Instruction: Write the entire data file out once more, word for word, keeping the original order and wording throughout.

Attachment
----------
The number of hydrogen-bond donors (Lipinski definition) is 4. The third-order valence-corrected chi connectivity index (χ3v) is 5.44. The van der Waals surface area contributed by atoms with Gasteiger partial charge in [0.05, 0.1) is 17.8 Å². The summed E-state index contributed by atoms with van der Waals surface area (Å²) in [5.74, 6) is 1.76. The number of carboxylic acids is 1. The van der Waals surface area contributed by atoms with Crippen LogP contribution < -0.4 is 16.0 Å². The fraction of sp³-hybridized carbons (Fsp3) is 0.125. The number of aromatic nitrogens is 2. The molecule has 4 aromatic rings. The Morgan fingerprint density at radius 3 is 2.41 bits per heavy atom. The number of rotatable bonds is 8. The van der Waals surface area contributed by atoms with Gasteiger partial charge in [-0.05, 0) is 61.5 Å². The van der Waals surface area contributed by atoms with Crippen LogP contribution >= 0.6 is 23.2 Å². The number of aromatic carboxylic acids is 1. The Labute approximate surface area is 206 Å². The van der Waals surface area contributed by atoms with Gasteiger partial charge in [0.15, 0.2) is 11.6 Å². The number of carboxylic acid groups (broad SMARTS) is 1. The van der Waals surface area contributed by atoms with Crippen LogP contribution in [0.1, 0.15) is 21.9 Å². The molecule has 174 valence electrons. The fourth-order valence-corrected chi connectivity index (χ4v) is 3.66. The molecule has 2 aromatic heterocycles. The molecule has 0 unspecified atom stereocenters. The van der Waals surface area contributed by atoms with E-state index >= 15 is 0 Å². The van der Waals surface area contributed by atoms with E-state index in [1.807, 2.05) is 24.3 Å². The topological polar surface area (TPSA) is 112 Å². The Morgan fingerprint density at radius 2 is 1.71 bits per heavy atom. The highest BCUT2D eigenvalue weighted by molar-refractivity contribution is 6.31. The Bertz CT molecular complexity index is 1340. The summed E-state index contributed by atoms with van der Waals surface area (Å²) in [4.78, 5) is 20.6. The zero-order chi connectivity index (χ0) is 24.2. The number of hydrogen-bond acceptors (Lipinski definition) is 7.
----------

The number of hydrogen-bond donors (Lipinski definition) is 4. The third-order valence-corrected chi connectivity index (χ3v) is 5.44. The van der Waals surface area contributed by atoms with Gasteiger partial charge in [0.05, 0.1) is 17.8 Å². The summed E-state index contributed by atoms with van der Waals surface area (Å²) in [5.74, 6) is 1.76. The number of carboxylic acids is 1. The van der Waals surface area contributed by atoms with Crippen LogP contribution < -0.4 is 16.0 Å². The fraction of sp³-hybridized carbons (Fsp3) is 0.125. The number of aromatic nitrogens is 2. The molecule has 4 aromatic rings. The Morgan fingerprint density at radius 3 is 2.41 bits per heavy atom. The number of rotatable bonds is 8. The van der Waals surface area contributed by atoms with Gasteiger partial charge in [-0.05, 0) is 61.5 Å². The van der Waals surface area contributed by atoms with Crippen LogP contribution >= 0.6 is 23.2 Å². The number of aromatic carboxylic acids is 1. The Labute approximate surface area is 206 Å². The van der Waals surface area contributed by atoms with Gasteiger partial charge in [0.15, 0.2) is 11.6 Å². The number of carboxylic acid groups (broad SMARTS) is 1. The van der Waals surface area contributed by atoms with Crippen LogP contribution in [0.1, 0.15) is 21.9 Å². The molecule has 174 valence electrons. The fourth-order valence-corrected chi connectivity index (χ4v) is 3.66. The molecule has 2 aromatic heterocycles. The molecule has 0 unspecified atom stereocenters. The van der Waals surface area contributed by atoms with E-state index >= 15 is 0 Å². The van der Waals surface area contributed by atoms with E-state index in [1.807, 2.05) is 24.3 Å². The topological polar surface area (TPSA) is 112 Å². The Morgan fingerprint density at radius 2 is 1.71 bits per heavy atom. The highest BCUT2D eigenvalue weighted by molar-refractivity contribution is 6.31. The Bertz CT molecular complexity index is 1340. The summed E-state index contributed by atoms with van der Waals surface area (Å²) in [4.78, 5) is 20.6. The zero-order chi connectivity index (χ0) is 24.2. The number of hydrogen-bond acceptors (Lipinski definition) is 7.